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New Online Training Program Available to Combat Disturbing Trend in Pandemic-Induced Childhood Obesity

Child Psychologist Provides Behavioral Approaches to Healthy Eating and Exercise

BOSTON, MASSACHUSETTS , UNITED STATES, June 23, 2021 /EINPresswire.com/ -- Dr. Lori Fishman, a leading parenting expert and child psychologist, today announced the availability of a new training program for parents to encourage healthy eating and exercise behaviors. “Past, Parent & Future” founded by Dr. Lori Fishman is an online consultation and training program that is focused on behaviorally-based techniques for parents who want to help manage their child’s weight without shame or dieting.

As the pandemic raged on, the coronavirus created an anxious atmosphere that led to a significant increase in unhealthy weight gain in children. With remote learning, restrictions on playgrounds, and hours spent in front of screens, children gained weight, which, according to doctors, could contribute to diabetes and other worrisome health issues. For millions of kids, the pandemic resulted in little-to-no physical activity, no physical education classes, and the cancellation of sports. Additionally, many kids were eating less nutritious meals as highlighted in this report from the National Library of Medicine https://pubmed.ncbi.nlm.nih.gov/33673078/.

“While mental health experts warn of an ‘echo pandemic’, a rise in depression and anxiety resulting from COVID-19 restrictions, there has been little to no talk about the alarming uptick in child obesity,” said Dr. Lori D. Fishman, child psychologist, parenting expert and instructor of psychiatry at Harvard Medical School. “We need to take a behavioral, family-based approach to pediatric weight gain rather than focus on just dieting or nutrition.”

As an attending psychologist who has worked in the Optimal Wellness for Life Clinic at Boston Children's Hospital for over a decade, Dr. Fishman has counseled thousands of children and families concerned about weight. She is bringing her key findings and practical hands-on knowledge to parents everywhere with her new online consultation and training program.

Parents often struggle with talking to their children about weight. Some prefer to ignore the conversation altogether to avoid shaming. Other parents tend to hyper-focus on their child's eating, searching for diets for kids or asking their pediatricians for guidance.

Here are her five tips for parents who are struggling with childhood obesity issues:

● Eat all meals and snacks at a table on a plate without screens. When we eat standing up or on the phone, our body does not recognize that we are eating and we tend to have too much or not feel full. Eating mindfully and paying attention to our food helps us feel more satisfied. Kids should not be eating in their bedrooms or on the couch.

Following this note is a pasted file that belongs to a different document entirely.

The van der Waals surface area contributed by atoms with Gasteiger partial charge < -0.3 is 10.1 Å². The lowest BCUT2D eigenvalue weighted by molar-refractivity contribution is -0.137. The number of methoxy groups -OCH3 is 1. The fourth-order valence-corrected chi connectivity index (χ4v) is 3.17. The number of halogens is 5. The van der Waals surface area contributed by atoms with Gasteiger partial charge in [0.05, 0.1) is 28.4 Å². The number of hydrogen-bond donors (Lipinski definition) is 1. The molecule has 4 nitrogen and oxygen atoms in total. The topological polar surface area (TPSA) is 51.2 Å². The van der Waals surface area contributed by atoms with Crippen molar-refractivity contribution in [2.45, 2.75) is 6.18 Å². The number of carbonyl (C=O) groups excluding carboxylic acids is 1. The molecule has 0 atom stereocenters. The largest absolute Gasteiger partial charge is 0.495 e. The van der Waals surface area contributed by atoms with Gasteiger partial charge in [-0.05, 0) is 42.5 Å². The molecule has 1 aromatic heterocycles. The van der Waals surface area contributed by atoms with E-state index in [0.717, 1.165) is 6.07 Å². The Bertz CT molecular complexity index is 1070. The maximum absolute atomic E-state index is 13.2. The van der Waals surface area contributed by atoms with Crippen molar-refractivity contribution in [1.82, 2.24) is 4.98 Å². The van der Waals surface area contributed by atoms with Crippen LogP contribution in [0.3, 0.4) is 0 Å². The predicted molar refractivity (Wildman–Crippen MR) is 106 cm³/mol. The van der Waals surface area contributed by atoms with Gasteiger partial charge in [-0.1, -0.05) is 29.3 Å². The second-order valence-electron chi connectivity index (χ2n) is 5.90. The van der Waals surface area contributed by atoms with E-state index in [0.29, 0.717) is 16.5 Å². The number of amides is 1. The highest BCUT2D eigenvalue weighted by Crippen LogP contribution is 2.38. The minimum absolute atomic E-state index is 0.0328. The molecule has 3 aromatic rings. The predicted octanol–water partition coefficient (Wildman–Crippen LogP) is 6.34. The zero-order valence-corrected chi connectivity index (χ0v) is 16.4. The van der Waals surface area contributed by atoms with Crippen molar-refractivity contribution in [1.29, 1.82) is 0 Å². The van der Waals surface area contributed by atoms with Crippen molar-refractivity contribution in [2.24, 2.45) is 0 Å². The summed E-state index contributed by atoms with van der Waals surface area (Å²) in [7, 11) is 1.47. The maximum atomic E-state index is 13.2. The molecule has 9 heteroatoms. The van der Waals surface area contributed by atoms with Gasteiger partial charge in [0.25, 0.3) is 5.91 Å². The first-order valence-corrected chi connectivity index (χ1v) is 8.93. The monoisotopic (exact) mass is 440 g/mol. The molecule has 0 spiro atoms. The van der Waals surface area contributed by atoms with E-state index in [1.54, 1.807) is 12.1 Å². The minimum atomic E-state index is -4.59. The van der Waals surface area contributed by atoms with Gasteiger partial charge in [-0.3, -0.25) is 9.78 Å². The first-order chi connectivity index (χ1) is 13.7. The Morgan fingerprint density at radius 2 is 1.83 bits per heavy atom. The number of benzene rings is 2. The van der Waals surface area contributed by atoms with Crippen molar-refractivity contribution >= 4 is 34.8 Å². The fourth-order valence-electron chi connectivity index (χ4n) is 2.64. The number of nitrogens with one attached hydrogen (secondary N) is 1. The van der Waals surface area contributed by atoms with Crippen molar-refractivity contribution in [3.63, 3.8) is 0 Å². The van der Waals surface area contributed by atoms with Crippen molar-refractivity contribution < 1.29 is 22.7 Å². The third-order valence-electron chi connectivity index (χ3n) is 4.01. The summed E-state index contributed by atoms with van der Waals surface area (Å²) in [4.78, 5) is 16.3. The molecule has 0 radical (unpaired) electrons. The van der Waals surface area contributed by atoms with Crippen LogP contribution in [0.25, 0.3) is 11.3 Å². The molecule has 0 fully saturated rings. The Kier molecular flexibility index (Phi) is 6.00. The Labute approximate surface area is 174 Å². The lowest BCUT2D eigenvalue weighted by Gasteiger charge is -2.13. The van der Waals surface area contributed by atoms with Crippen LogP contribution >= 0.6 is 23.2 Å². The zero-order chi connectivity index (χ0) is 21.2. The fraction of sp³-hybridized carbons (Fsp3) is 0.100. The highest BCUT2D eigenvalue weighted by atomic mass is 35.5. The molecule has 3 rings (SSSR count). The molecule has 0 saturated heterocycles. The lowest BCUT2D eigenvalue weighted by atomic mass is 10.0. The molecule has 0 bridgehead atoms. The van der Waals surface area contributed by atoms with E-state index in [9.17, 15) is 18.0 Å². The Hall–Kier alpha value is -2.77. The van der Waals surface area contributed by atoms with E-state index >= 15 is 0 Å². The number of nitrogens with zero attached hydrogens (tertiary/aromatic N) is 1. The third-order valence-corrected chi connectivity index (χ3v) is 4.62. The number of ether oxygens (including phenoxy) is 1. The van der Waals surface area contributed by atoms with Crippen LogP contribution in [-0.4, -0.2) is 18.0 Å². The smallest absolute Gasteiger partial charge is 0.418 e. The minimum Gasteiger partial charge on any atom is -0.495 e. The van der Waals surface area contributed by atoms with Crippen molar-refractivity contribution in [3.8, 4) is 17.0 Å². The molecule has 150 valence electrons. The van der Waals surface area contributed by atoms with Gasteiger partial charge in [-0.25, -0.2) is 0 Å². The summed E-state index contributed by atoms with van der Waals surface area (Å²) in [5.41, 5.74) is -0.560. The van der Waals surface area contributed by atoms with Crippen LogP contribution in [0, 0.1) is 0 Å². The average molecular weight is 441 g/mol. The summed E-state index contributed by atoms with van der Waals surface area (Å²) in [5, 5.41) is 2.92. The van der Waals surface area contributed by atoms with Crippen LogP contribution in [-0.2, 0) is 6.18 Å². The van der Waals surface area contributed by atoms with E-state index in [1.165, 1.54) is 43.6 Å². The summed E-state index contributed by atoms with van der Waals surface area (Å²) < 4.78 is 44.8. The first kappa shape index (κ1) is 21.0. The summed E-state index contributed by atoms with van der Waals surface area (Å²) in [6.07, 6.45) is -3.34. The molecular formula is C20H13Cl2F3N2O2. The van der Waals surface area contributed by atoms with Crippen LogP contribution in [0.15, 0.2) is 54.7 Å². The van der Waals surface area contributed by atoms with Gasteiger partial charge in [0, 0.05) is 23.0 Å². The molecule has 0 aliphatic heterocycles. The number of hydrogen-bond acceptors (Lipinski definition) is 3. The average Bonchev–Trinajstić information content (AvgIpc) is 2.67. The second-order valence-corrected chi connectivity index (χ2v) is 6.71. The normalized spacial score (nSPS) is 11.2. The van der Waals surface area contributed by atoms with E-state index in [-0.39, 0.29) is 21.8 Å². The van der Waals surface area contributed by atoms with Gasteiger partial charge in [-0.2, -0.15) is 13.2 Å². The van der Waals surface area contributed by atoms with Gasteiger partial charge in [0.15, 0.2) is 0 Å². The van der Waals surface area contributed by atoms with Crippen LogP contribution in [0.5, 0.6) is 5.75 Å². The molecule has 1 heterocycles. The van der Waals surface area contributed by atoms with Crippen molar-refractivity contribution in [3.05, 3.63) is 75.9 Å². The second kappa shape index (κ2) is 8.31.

● Get out of the DIET mindset - When we go on a strict diet and eat something not approved, we call it “cheating.” This often makes us feel terrible about ourselves, and we tend to keep eating poorly, feeling that we already ruined the diet. A healthier mindset allows for treats on occasion because you live a healthy lifestyle most of the time. Balancing treats is a better approach than restricting food entirely.

● Minimize triggers in the home - If you’re about to pick up a box of cookies at the grocery store and say to yourself, "If I buy these, they will disappear in 5 minutes," do not buy them. Avoid having foods in the home that are difficult to control. It is better to have one ice cream cone out than to have a gallon of ice cream in your freezer.

● Set an Expectation for Exercise: If you make your moving time part of your child's daily routine or schedule it like a work meeting or appointment, they are more likely to make it a priority and get it done. Sports and structured activities are ideal as they are also fun and social. Parents should limit screen time until the physical activity has been completed, the same way they might have rules or expectations for homework to be completed before playing video games.

● Make healthy changes as a family: Adults who role model and set those behavioral goals as a family expectation will have kids who grow up with healthy habits. Your kids will struggle less later if they learn these habits now. Plus, working together as a team makes it so much easier to make lifestyle changes.

About Dr. Lori Fishman
Dr. Lori Fishman is the founder of Past, Parent & Future, an online training, and consultation program for parents who want to help their children manage weight without shame. She is an attending psychologist at Boston Children’s Hospital and an instructor of psychiatry at Harvard Medical School. Dr. Fishman runs a busy therapy practice just outside of Boston and runs training programs for local pediatricians. To learn more about Dr. Fishman or schedule a media interview, visit http://www.pastparentfuture.com.

Contact her directly via info@pastparentfuture.com.

Adam Nelson
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